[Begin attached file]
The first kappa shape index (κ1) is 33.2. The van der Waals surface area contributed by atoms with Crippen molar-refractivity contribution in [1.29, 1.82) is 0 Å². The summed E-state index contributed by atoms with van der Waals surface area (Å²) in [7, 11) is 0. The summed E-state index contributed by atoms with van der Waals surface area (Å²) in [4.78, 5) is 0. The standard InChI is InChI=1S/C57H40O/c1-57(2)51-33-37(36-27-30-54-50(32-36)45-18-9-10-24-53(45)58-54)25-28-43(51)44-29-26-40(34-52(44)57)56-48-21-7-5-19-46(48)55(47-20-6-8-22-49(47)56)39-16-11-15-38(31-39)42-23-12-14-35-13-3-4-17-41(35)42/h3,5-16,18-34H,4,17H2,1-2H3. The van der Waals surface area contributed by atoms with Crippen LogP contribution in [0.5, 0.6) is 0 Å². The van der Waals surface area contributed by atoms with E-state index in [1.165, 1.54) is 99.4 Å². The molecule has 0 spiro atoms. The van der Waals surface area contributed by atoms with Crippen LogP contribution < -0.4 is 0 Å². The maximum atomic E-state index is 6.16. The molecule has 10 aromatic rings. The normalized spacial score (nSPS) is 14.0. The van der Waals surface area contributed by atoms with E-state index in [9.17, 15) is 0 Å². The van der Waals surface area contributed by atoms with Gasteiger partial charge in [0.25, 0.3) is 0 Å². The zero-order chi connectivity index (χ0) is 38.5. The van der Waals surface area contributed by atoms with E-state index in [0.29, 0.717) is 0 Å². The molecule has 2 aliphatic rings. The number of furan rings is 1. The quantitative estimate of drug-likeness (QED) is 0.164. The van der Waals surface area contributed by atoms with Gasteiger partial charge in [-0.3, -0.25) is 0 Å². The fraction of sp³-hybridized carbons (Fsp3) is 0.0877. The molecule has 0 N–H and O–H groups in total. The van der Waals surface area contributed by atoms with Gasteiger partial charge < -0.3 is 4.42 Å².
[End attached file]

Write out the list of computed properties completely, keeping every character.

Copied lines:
The first kappa shape index (κ1) is 33.2. The van der Waals surface area contributed by atoms with Crippen molar-refractivity contribution in [1.29, 1.82) is 0 Å². The summed E-state index contributed by atoms with van der Waals surface area (Å²) in [7, 11) is 0. The summed E-state index contributed by atoms with van der Waals surface area (Å²) in [4.78, 5) is 0. The standard InChI is InChI=1S/C57H40O/c1-57(2)51-33-37(36-27-30-54-50(32-36)45-18-9-10-24-53(45)58-54)25-28-43(51)44-29-26-40(34-52(44)57)56-48-21-7-5-19-46(48)55(47-20-6-8-22-49(47)56)39-16-11-15-38(31-39)42-23-12-14-35-13-3-4-17-41(35)42/h3,5-16,18-34H,4,17H2,1-2H3. The van der Waals surface area contributed by atoms with Crippen LogP contribution in [0.5, 0.6) is 0 Å². The van der Waals surface area contributed by atoms with E-state index in [1.165, 1.54) is 99.4 Å². The molecule has 0 spiro atoms. The van der Waals surface area contributed by atoms with Crippen LogP contribution < -0.4 is 0 Å². The maximum atomic E-state index is 6.16. The molecule has 10 aromatic rings. The normalized spacial score (nSPS) is 14.0. The van der Waals surface area contributed by atoms with E-state index in [9.17, 15) is 0 Å². The van der Waals surface area contributed by atoms with Gasteiger partial charge in [0.25, 0.3) is 0 Å². The zero-order chi connectivity index (χ0) is 38.5. The van der Waals surface area contributed by atoms with E-state index in [0.29, 0.717) is 0 Å². The molecule has 2 aliphatic rings. The number of furan rings is 1. The quantitative estimate of drug-likeness (QED) is 0.164. The van der Waals surface area contributed by atoms with Gasteiger partial charge in [-0.3, -0.25) is 0 Å². The fraction of sp³-hybridized carbons (Fsp3) is 0.0877. The molecule has 0 N–H and O–H groups in total. The van der Waals surface area contributed by atoms with Gasteiger partial charge < -0.3 is 4.42 Å².